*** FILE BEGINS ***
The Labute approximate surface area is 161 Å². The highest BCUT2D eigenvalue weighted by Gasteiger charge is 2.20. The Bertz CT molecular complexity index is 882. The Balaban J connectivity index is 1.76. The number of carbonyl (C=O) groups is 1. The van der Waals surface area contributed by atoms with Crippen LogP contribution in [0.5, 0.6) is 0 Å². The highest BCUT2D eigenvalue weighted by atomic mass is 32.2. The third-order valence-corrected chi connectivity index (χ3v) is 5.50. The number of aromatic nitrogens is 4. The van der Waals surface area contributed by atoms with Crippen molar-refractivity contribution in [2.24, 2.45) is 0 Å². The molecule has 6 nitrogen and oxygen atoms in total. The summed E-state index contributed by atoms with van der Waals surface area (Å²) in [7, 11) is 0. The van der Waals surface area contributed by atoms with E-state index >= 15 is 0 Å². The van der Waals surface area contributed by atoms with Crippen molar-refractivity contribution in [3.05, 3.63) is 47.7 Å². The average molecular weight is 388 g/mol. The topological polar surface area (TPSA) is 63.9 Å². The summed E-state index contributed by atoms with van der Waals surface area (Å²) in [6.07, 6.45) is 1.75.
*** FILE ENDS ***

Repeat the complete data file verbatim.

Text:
The Labute approximate surface area is 161 Å². The highest BCUT2D eigenvalue weighted by Gasteiger charge is 2.20. The Bertz CT molecular complexity index is 882. The Balaban J connectivity index is 1.76. The number of carbonyl (C=O) groups is 1. The van der Waals surface area contributed by atoms with Crippen LogP contribution in [0.5, 0.6) is 0 Å². The highest BCUT2D eigenvalue weighted by atomic mass is 32.2. The third-order valence-corrected chi connectivity index (χ3v) is 5.50. The number of aromatic nitrogens is 4. The van der Waals surface area contributed by atoms with Crippen molar-refractivity contribution in [2.24, 2.45) is 0 Å². The molecule has 6 nitrogen and oxygen atoms in total. The summed E-state index contributed by atoms with van der Waals surface area (Å²) in [7, 11) is 0. The van der Waals surface area contributed by atoms with E-state index >= 15 is 0 Å². The van der Waals surface area contributed by atoms with Crippen molar-refractivity contribution in [3.05, 3.63) is 47.7 Å². The average molecular weight is 388 g/mol. The topological polar surface area (TPSA) is 63.9 Å². The summed E-state index contributed by atoms with van der Waals surface area (Å²) in [6.07, 6.45) is 1.75.